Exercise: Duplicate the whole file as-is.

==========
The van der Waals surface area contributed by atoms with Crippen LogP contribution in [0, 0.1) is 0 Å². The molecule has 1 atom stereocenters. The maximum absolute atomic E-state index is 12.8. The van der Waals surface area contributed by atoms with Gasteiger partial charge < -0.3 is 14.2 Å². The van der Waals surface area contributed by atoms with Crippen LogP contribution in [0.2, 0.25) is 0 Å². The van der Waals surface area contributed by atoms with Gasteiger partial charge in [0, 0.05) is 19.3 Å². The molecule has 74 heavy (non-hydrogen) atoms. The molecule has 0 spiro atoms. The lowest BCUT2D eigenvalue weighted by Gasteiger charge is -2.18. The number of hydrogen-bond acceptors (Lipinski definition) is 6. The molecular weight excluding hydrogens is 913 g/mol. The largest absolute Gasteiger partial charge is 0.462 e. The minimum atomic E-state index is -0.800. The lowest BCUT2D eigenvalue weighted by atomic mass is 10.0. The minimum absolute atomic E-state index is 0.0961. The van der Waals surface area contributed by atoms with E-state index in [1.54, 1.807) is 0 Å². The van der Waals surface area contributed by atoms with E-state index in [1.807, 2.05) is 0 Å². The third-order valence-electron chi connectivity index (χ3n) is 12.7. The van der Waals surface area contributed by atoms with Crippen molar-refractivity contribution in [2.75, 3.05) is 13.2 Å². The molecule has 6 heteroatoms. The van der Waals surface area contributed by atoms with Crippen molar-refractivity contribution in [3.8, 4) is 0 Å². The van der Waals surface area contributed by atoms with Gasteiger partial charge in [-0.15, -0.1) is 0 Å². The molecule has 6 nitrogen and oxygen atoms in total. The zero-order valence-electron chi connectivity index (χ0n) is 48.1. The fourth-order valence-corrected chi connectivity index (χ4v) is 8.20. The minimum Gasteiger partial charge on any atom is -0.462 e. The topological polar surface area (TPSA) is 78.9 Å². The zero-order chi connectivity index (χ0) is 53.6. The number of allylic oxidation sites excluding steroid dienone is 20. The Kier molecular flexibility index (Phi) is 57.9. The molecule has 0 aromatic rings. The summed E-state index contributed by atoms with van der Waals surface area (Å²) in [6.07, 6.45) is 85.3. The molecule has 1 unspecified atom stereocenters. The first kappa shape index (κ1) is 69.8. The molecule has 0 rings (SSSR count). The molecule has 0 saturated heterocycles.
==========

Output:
The van der Waals surface area contributed by atoms with Crippen LogP contribution in [0, 0.1) is 0 Å². The molecule has 1 atom stereocenters. The maximum absolute atomic E-state index is 12.8. The van der Waals surface area contributed by atoms with Gasteiger partial charge < -0.3 is 14.2 Å². The van der Waals surface area contributed by atoms with Crippen LogP contribution in [0.2, 0.25) is 0 Å². The van der Waals surface area contributed by atoms with Gasteiger partial charge in [0, 0.05) is 19.3 Å². The molecule has 74 heavy (non-hydrogen) atoms. The molecule has 0 spiro atoms. The lowest BCUT2D eigenvalue weighted by Gasteiger charge is -2.18. The number of hydrogen-bond acceptors (Lipinski definition) is 6. The molecular weight excluding hydrogens is 913 g/mol. The largest absolute Gasteiger partial charge is 0.462 e. The minimum atomic E-state index is -0.800. The lowest BCUT2D eigenvalue weighted by atomic mass is 10.0. The minimum absolute atomic E-state index is 0.0961. The van der Waals surface area contributed by atoms with E-state index in [1.54, 1.807) is 0 Å². The van der Waals surface area contributed by atoms with E-state index in [1.807, 2.05) is 0 Å². The third-order valence-electron chi connectivity index (χ3n) is 12.7. The van der Waals surface area contributed by atoms with Crippen molar-refractivity contribution in [2.75, 3.05) is 13.2 Å². The molecule has 6 heteroatoms. The van der Waals surface area contributed by atoms with Crippen molar-refractivity contribution in [3.8, 4) is 0 Å². The van der Waals surface area contributed by atoms with Gasteiger partial charge in [-0.15, -0.1) is 0 Å². The molecule has 6 nitrogen and oxygen atoms in total. The zero-order valence-electron chi connectivity index (χ0n) is 48.1. The fourth-order valence-corrected chi connectivity index (χ4v) is 8.20. The minimum Gasteiger partial charge on any atom is -0.462 e. The topological polar surface area (TPSA) is 78.9 Å². The zero-order chi connectivity index (χ0) is 53.6. The number of allylic oxidation sites excluding steroid dienone is 20. The Kier molecular flexibility index (Phi) is 57.9. The molecule has 0 aromatic rings. The summed E-state index contributed by atoms with van der Waals surface area (Å²) in [6.07, 6.45) is 85.3. The molecule has 1 unspecified atom stereocenters. The first kappa shape index (κ1) is 69.8. The molecule has 0 rings (SSSR count). The molecule has 0 saturated heterocycles.